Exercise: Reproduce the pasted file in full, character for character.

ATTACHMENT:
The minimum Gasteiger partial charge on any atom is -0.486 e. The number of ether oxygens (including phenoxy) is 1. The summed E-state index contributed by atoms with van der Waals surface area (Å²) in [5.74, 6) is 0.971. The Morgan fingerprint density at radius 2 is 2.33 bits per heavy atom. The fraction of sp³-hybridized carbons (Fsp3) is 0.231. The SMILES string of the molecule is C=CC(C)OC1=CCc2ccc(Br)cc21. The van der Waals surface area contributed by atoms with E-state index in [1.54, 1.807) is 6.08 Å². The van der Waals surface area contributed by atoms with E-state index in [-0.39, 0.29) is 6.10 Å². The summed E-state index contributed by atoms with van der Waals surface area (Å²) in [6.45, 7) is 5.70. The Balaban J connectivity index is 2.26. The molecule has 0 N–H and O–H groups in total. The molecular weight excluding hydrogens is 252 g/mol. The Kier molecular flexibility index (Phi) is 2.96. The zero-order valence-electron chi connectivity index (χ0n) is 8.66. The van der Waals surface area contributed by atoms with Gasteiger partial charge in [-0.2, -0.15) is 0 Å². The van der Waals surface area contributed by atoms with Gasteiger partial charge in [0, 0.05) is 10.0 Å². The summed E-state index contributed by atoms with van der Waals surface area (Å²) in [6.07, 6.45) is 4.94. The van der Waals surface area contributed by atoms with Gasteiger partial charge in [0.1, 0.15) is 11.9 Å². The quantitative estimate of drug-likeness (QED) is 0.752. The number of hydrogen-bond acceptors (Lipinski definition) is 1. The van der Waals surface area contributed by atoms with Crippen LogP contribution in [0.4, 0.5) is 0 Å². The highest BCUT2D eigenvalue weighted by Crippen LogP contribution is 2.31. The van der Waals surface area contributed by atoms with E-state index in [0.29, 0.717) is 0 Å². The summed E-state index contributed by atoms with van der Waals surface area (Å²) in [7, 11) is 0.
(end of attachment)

The minimum Gasteiger partial charge on any atom is -0.486 e. The number of ether oxygens (including phenoxy) is 1. The summed E-state index contributed by atoms with van der Waals surface area (Å²) in [5.74, 6) is 0.971. The Morgan fingerprint density at radius 2 is 2.33 bits per heavy atom. The fraction of sp³-hybridized carbons (Fsp3) is 0.231. The SMILES string of the molecule is C=CC(C)OC1=CCc2ccc(Br)cc21. The van der Waals surface area contributed by atoms with E-state index in [1.54, 1.807) is 6.08 Å². The van der Waals surface area contributed by atoms with E-state index in [-0.39, 0.29) is 6.10 Å². The summed E-state index contributed by atoms with van der Waals surface area (Å²) in [6.45, 7) is 5.70. The Balaban J connectivity index is 2.26. The molecule has 0 N–H and O–H groups in total. The molecular weight excluding hydrogens is 252 g/mol. The Kier molecular flexibility index (Phi) is 2.96. The zero-order valence-electron chi connectivity index (χ0n) is 8.66. The van der Waals surface area contributed by atoms with Gasteiger partial charge in [-0.2, -0.15) is 0 Å². The van der Waals surface area contributed by atoms with Gasteiger partial charge in [0, 0.05) is 10.0 Å². The summed E-state index contributed by atoms with van der Waals surface area (Å²) in [6.07, 6.45) is 4.94. The van der Waals surface area contributed by atoms with Gasteiger partial charge in [0.1, 0.15) is 11.9 Å². The quantitative estimate of drug-likeness (QED) is 0.752. The number of hydrogen-bond acceptors (Lipinski definition) is 1. The van der Waals surface area contributed by atoms with Crippen LogP contribution in [0.4, 0.5) is 0 Å². The highest BCUT2D eigenvalue weighted by Crippen LogP contribution is 2.31. The van der Waals surface area contributed by atoms with E-state index in [0.29, 0.717) is 0 Å². The summed E-state index contributed by atoms with van der Waals surface area (Å²) in [7, 11) is 0.